The Challenges of Success: Maintaining Access to High Quality PCI in the Face of Declining Procedural Volumes
Over the past several decades, major changes in lifestyle, preventive care, and clinical management have contributed to an impressive reduction in coronary artery disease (CAD) prevalence, incident acute myocardial infarction (AMI), and deaths due to coronary heart disease1-3. As a result, use of cardiovascular services in the United States has decreased dramatically in recent years. For patients with CAD, advances in medical management have allowed more and more patients to avoid elective catheterization procedures, while the results of recent studies (e.g. COURAGE4, FAME5, and SYNTAX6) have led to more judicious use of PCI in patients with chronic CAD. The combined effect of these trends has been a marked reduction in overall PCI volumes7, from a peak of nearly 1 million in the US in 2006 to approximately 600,000 in recent years8. At the same time as overall PCI volumes have been decreasing, the number of PCI centers has been increasing as data have emerged indicating that the absence of on-site cardiac surgery does not adversely impact patient outcomes after either emergent or elective PCI9, 10. Together, declining PCI volumes and the increasing number of PCI centers has led to a decrease in volume of PCI procedures at both the center and operator level11.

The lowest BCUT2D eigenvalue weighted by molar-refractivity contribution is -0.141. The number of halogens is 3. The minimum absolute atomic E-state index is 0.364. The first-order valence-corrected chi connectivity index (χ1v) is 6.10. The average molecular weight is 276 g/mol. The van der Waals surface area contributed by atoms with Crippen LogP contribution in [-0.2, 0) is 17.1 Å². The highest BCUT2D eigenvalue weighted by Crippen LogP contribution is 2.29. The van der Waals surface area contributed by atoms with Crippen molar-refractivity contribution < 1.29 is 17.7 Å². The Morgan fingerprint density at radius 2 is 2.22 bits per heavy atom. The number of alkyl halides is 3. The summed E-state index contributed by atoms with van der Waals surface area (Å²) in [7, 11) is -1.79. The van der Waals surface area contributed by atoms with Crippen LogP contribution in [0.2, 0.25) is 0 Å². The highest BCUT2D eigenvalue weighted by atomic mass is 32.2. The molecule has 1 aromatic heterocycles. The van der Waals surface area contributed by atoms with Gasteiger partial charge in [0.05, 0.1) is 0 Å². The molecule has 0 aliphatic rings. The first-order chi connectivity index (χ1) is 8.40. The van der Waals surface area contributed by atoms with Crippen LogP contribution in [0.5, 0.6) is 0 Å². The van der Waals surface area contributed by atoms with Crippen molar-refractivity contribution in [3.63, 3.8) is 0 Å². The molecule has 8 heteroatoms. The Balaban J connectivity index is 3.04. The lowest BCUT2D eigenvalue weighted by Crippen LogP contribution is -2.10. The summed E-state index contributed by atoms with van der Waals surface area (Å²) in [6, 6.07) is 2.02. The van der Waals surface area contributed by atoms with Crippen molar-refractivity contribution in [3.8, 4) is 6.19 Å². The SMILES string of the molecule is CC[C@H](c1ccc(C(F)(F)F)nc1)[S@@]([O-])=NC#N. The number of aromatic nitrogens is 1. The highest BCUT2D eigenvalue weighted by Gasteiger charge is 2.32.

- Received September 2, 2014.
- Accepted September 2, 2014.